Directors

Choice of the Russian Society of Friends of the Salzburg Festival
Does an opera even need a director? Some seriously ask this question. Try going to the MET Opera website and find names of their opera directors. Repertory theatres, such as the MET and Bolshoi, do in fact often 'lose' their directors, which is not surprising when you have been staging the same shows for decades. In many cases, the original authors are no longer alive, and new people are involved in the production every year. Among Russian-speaking opera lovers, there is a derogatory term, 'rezhopera', derived from the German 'die Regieopera'. It is often used to talk about classical plays that directors have turned into unidentifiable theatrical corpses.

It is different from the stagione system, in which theatres produce a play for one season and then cease its production for a while or remove it from their repertoire entirely. In such a system, the director's name often provides a bigger boost to ticket sales than the star soprano. But issues may arise even in this format. Dmitry Chernyakov, watching the Dialogues of the Carmelites he directed at the Bavarian opera, recalls three years later, '...I bought a ticket, just like any other guest, and went there. <...> Ten minutes into the play, I couldn't recognise anything. Technically, the artists were following the idea, but everything seemed fake, dead. In German theatres, if you have a seat in the stalls, which tend to be mostly occupied by grey-headed men, half the row would have to get up to let you out. So I had to wait for the intermission. I was going crazy. I wanted to die right there. During the intermission, I didn't even want to go see the artists or say anything to them.' As you can see, the theatre can ruin a play even sooner than any director. In today's selection for the #Moskvastoboy project, we include the names that define the face of modern director's opera — Romeo Castellucci, Krzysztof Warlikowski, Patrice Chéreau, Barrie Kosky, and Peter Sellars.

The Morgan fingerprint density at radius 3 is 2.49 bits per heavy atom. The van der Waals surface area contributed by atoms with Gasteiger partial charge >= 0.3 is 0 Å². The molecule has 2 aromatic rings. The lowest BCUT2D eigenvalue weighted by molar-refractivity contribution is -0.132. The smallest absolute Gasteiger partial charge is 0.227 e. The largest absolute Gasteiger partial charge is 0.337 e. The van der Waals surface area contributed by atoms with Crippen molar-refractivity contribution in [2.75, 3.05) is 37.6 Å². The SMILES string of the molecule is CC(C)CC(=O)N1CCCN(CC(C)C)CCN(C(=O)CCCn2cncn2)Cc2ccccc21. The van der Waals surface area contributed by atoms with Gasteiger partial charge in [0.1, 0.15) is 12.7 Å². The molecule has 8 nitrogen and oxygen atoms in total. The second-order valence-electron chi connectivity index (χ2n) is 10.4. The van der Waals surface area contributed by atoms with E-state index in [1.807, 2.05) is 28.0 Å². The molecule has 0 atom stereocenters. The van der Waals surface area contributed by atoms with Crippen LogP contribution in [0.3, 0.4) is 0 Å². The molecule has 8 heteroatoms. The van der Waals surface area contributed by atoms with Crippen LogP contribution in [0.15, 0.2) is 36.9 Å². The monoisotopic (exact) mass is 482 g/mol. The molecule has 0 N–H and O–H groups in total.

These plays leave you awestruck. 'The Magic Flute' (Brussels, 2018) by Romeo Castellucci is more than Mozart — it is a philosophical parable of the eternal conflict between light and dark, man and woman. The Queen of the Night is played by Sabine Devieilhe.
Another play from the Brussels' La Monnaie, deservedly one of the most avant-garde opera theatres in the world — was the winter premiere of 'The Tales of Hoffmann', directed by Krzysztof Warlikowski. He turned Offenbach's only opera into a stunning reference to the Golden Age of Hollywood as well as the films of David Lynch.
Richard Strauss' 'Elektra' is a thriller opera that leaves its audience speechless even today — and if not by the myth of its mad heroine, then by the fact that none of the main aria singers have managed to die on stage from the impossibly difficult soprano role. In 2013, director Patrice Chéreau, famous among the fans of festival cinema, set the gold standard of this opera for Aix-en-Provence, starring the magnificent Evelyn Herlitzius.
Barrie Kosky, an incredibly hard-working chief director of Komische Opera Berlin (he presented 11 premieres around the world in 2019) has been specialising lately in operetta rarities dating back to the Weimar Republic. In the video, you can see Jaromir Weinberger's 'Spring Storms', a breathtaking situation comedy set during the Russo-Japanese war.
A special pride of the Russian Friends Society was the premiere of Mozart's The Clemency of Titus, staged at the 2017 Salzburg Festival, the Mecca of operas, with support of Russian patrons of the arts. It marked the beginning of 'Teodor Currentzis' Age'. It was directed by the American Peter Sellars, one of the world of opera's greatest directors, able to turn any of the classics into a sharp political gesture.
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